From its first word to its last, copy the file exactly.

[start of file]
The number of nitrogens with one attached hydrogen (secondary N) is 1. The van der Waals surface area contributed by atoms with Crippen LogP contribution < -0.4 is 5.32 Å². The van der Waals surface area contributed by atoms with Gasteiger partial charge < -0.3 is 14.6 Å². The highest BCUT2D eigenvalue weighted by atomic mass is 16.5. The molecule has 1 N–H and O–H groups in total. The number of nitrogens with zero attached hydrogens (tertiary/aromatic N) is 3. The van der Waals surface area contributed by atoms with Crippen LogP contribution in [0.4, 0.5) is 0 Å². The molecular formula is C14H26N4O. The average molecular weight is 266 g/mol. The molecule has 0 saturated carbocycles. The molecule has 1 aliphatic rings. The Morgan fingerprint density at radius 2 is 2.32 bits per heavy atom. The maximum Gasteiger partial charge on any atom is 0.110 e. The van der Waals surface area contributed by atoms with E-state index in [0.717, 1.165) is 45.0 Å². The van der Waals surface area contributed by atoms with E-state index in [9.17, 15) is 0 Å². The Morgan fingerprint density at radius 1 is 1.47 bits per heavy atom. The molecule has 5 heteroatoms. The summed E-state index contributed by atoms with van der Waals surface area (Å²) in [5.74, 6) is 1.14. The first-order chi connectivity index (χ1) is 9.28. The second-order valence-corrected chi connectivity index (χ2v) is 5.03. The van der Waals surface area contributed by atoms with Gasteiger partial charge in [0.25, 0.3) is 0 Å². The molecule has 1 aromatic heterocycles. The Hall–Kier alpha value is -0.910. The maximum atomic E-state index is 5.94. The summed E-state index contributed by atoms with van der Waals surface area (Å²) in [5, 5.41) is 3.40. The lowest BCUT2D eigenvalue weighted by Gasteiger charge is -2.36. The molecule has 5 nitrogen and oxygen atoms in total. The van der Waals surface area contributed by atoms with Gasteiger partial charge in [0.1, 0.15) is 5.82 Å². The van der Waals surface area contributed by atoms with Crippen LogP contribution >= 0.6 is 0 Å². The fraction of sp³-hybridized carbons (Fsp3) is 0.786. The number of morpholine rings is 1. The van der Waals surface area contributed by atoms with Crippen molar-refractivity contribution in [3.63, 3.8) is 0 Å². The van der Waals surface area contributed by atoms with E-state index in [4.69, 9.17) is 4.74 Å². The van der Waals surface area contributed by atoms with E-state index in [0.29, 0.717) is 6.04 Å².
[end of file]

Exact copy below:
The number of nitrogens with one attached hydrogen (secondary N) is 1. The van der Waals surface area contributed by atoms with Crippen LogP contribution < -0.4 is 5.32 Å². The van der Waals surface area contributed by atoms with Gasteiger partial charge < -0.3 is 14.6 Å². The highest BCUT2D eigenvalue weighted by atomic mass is 16.5. The molecule has 1 N–H and O–H groups in total. The number of nitrogens with zero attached hydrogens (tertiary/aromatic N) is 3. The van der Waals surface area contributed by atoms with Crippen LogP contribution in [0.4, 0.5) is 0 Å². The molecular formula is C14H26N4O. The average molecular weight is 266 g/mol. The molecule has 0 saturated carbocycles. The molecule has 1 aliphatic rings. The Morgan fingerprint density at radius 2 is 2.32 bits per heavy atom. The maximum Gasteiger partial charge on any atom is 0.110 e. The van der Waals surface area contributed by atoms with E-state index in [0.717, 1.165) is 45.0 Å². The van der Waals surface area contributed by atoms with E-state index in [9.17, 15) is 0 Å². The Morgan fingerprint density at radius 1 is 1.47 bits per heavy atom. The molecule has 5 heteroatoms. The summed E-state index contributed by atoms with van der Waals surface area (Å²) in [5.74, 6) is 1.14. The first-order chi connectivity index (χ1) is 9.28. The second-order valence-corrected chi connectivity index (χ2v) is 5.03. The van der Waals surface area contributed by atoms with Gasteiger partial charge in [0.25, 0.3) is 0 Å². The molecule has 1 aromatic heterocycles. The Hall–Kier alpha value is -0.910. The maximum atomic E-state index is 5.94. The summed E-state index contributed by atoms with van der Waals surface area (Å²) in [5, 5.41) is 3.40. The lowest BCUT2D eigenvalue weighted by Gasteiger charge is -2.36. The molecule has 5 nitrogen and oxygen atoms in total. The van der Waals surface area contributed by atoms with Gasteiger partial charge in [0.1, 0.15) is 5.82 Å². The van der Waals surface area contributed by atoms with Crippen LogP contribution >= 0.6 is 0 Å². The fraction of sp³-hybridized carbons (Fsp3) is 0.786. The number of morpholine rings is 1. The van der Waals surface area contributed by atoms with Crippen molar-refractivity contribution in [3.63, 3.8) is 0 Å². The van der Waals surface area contributed by atoms with E-state index in [4.69, 9.17) is 4.74 Å². The van der Waals surface area contributed by atoms with E-state index in [0.29, 0.717) is 6.04 Å².